Now, I patiently let Addy play around in the rides for a little while, but it was only delaying the inevitable. Suffice it to say, Addy was not pleased when I finally decided it was time to exit the yellow plastic car and go home, and all hell quickly broke out. Oh, how I hate these scenes- the yelling, the stares, the attempting to physically manipulate the child back into the cart without prompting any calls to Children's Services by concerned onlookers. I was sweating even in the autumn chill, Eli was grunting hungrily from his perch in the cart, and a largely pregnant woman was watching me with wide, fearful eyes. Finally, carrying a screaming and flailing Addy under one arm and pushing the cart with the other, I marched resolutely towards the parking lot. Only to be tapped on the shoulder by a kindly older woman, who was holding one of Addy's light up Dora the Explorer tennis shoes, apparently kicked off in the scuffle. I shamefacedly accepted it, and Addy calmed down, her face still flushed and tear streaked, distracted by the appearance of her beloved shoe. If this hadn't happened, I'm pretty sure I would have had to continue on to the car carrying a hysterical child over whom I clearly have far too little control.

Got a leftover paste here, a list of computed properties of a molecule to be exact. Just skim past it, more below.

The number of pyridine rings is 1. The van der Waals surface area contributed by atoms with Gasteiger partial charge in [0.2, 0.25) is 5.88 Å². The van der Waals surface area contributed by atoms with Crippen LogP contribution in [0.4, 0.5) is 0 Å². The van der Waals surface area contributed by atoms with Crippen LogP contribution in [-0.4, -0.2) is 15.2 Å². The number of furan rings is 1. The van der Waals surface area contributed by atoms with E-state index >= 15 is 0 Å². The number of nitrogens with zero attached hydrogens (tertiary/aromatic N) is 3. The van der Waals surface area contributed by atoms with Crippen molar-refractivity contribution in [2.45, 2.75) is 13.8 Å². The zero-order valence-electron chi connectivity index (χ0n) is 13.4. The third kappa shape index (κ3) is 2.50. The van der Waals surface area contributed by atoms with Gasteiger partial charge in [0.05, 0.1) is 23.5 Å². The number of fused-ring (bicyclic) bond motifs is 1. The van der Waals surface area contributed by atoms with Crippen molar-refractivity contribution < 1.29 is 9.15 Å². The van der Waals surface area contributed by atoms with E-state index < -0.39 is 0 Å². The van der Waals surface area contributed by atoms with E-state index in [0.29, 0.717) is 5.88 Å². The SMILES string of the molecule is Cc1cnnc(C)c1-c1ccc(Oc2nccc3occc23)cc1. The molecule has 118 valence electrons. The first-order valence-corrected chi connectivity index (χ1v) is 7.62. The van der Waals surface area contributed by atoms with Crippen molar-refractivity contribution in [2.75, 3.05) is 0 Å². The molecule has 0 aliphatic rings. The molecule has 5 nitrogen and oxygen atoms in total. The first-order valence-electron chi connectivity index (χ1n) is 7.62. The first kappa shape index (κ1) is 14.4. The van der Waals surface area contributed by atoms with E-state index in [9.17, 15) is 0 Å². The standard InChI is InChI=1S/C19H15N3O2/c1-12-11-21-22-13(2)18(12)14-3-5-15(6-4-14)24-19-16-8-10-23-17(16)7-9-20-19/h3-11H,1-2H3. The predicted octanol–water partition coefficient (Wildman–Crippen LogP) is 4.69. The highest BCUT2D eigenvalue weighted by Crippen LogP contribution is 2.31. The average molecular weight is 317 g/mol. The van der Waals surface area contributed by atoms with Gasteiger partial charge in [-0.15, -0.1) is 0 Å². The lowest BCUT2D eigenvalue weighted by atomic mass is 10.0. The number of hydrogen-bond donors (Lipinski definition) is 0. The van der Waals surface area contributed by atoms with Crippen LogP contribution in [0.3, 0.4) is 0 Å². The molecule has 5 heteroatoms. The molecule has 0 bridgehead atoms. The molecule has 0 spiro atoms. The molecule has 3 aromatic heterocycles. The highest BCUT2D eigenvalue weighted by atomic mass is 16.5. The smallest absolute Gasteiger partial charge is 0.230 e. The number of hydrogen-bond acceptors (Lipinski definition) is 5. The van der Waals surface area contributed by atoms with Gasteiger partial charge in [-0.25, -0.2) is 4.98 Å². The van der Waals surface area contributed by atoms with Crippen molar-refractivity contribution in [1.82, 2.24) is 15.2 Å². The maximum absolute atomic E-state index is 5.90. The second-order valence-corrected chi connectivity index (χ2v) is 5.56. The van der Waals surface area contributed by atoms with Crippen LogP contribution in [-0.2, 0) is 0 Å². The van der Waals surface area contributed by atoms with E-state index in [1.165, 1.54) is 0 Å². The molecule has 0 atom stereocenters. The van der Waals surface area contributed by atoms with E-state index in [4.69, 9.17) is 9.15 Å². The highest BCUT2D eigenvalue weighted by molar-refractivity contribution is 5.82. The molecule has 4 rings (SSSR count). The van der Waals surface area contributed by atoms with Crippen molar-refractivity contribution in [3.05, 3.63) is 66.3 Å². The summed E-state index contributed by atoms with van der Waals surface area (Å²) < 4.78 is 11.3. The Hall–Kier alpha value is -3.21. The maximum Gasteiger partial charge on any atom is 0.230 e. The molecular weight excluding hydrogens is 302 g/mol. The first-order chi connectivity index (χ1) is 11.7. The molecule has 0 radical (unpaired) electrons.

This worries me. I need to get a grip on my kid here before she gets too big to carry, basically. I realize that this scenario was merely embarrassing, but it brought up a real concern for me. I need her to listen to me, at least about important stuff like not running away in parking lots, etc. And I am not a spanker- not staunchly and adamantly and self-righteously, but it's just not me, and since I can't ever see myself doing it with any confidence, I'm pretty sure it would simply be ineffectual at best and confusing at worst, so let's start by saying that that particular disciplinary tactic is not part of my repertoire. However, putting a kid in time out is challenging when said kid is going limp and sliding off the chair while screaming.